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early Republic


  • America's First Peaceful (Just Barely!) Transfer of Power

    by Akhil Reed Amar

    While the selection of Thomas Jefferson as the third president in 1801 (after an electoral college deadlock) is touted as a crucial peaceful transfer of presidential power from one party to another, the transition was far more fraught with peril than most realize. 



  • The Year That Changed Everything

    by Akhil Reed Amar

    A legal historian and constitutional scholar considers the founding document in terms of the process of its founding. Neither cynical nor purely idealistic, the Constitution did submit to ratification by a broad vote, but pursued national security by institutionalizing the slave power. 



  • On the Peaceful Transfer of Power: Lessons from 1800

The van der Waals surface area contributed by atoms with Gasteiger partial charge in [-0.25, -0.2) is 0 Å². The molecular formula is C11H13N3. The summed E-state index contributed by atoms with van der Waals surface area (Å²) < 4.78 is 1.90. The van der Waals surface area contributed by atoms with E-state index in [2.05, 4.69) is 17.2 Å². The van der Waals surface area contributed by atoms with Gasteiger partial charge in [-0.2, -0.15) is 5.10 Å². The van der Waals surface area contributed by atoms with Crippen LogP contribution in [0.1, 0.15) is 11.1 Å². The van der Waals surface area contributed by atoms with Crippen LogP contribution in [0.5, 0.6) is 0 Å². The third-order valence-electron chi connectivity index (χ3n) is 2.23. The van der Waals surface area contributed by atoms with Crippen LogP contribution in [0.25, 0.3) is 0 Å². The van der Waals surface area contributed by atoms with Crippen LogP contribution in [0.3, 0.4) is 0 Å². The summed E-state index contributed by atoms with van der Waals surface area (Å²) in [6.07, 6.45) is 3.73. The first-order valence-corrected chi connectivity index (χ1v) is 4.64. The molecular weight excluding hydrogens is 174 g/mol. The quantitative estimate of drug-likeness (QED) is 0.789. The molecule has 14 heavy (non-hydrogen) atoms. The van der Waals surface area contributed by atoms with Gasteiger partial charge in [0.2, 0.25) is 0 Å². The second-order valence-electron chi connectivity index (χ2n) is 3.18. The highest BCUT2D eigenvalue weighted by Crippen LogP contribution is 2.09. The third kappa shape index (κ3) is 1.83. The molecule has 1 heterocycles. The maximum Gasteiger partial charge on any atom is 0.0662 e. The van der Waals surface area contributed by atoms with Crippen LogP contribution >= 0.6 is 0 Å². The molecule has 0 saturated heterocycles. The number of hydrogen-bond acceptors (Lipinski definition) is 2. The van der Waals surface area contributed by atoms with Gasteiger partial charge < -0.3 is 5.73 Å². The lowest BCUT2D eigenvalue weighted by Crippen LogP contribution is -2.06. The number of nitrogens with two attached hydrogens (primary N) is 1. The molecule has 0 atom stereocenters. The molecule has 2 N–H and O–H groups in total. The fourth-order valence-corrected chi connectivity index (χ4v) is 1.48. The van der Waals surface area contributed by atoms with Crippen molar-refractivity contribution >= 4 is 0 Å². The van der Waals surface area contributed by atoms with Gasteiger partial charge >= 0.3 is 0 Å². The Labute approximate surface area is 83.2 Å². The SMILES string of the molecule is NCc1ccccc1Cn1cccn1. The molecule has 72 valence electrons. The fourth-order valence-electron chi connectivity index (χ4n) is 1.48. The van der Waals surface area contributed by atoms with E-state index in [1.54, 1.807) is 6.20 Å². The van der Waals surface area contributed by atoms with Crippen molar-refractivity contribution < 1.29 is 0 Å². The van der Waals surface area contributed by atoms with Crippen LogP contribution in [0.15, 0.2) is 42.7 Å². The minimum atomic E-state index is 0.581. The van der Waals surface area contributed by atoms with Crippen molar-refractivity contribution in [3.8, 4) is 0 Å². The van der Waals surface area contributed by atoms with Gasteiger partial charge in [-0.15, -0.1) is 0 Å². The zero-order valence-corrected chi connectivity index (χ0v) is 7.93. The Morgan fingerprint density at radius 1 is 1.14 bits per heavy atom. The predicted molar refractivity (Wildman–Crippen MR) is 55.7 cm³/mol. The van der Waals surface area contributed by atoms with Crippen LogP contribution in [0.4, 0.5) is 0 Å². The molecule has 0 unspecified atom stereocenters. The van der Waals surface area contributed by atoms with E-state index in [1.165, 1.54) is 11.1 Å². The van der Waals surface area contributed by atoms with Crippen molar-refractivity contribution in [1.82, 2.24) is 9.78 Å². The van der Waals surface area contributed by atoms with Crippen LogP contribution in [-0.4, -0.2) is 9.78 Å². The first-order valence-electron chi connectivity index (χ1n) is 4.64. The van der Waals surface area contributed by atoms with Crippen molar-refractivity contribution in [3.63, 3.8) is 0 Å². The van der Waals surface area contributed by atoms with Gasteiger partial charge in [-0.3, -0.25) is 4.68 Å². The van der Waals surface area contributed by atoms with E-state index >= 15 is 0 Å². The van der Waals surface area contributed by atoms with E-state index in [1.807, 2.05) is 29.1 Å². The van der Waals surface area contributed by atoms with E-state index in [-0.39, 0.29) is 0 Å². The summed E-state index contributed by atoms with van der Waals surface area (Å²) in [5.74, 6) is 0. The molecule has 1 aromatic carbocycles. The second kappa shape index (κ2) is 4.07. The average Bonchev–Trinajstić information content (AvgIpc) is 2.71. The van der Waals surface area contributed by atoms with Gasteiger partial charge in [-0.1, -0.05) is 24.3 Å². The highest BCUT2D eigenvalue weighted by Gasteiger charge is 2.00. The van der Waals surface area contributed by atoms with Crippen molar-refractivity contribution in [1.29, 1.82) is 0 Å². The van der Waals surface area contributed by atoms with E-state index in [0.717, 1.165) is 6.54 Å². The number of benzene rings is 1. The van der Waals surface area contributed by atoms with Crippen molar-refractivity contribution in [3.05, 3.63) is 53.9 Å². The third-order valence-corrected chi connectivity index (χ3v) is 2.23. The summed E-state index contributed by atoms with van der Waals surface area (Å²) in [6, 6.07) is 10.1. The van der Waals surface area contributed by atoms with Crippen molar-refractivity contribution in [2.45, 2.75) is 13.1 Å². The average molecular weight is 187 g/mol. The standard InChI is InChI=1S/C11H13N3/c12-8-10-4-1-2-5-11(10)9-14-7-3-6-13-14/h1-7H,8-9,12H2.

by Sara Georgini

    Adams lost the presidency amid violent factionalism, a seething press, rampant electioneering, and the eruption of party politics, yet became a champion for the peaceful transfer of power. 



  • James Traub: The Tea Party’s Path to Irrelevance

    James Traub, a columnist at foreignpolicy.com, is writing a biography of John Quincy Adams.WASHINGTON — THE Tea Party has a new crusade: preventing illegal immigrants from gaining citizenship, which they say is giving amnesty to lawbreakers. Judson Phillips, the founder of Tea Party Nation, recently told Politico that his members were “more upset about the amnesty bill than they were about Obamacare.”...Tea Partyers often style themselves as disciples of Thomas Jefferson, the high apostle of limited government. But by taking the ramparts against immigration, the movement is following a trajectory that looks less like the glorious arc of Jefferson’s Republican Party than the suicidal path of Jefferson’s great rivals, the long-forgotten Federalists, who also refused to accept the inexorable changes of American demography.The Federalists began as the faction that supported the new Constitution, with its “federal” framework, rather than the existing model of a loose “confederation” of states. They were the national party, claiming to represent the interests of the entire country.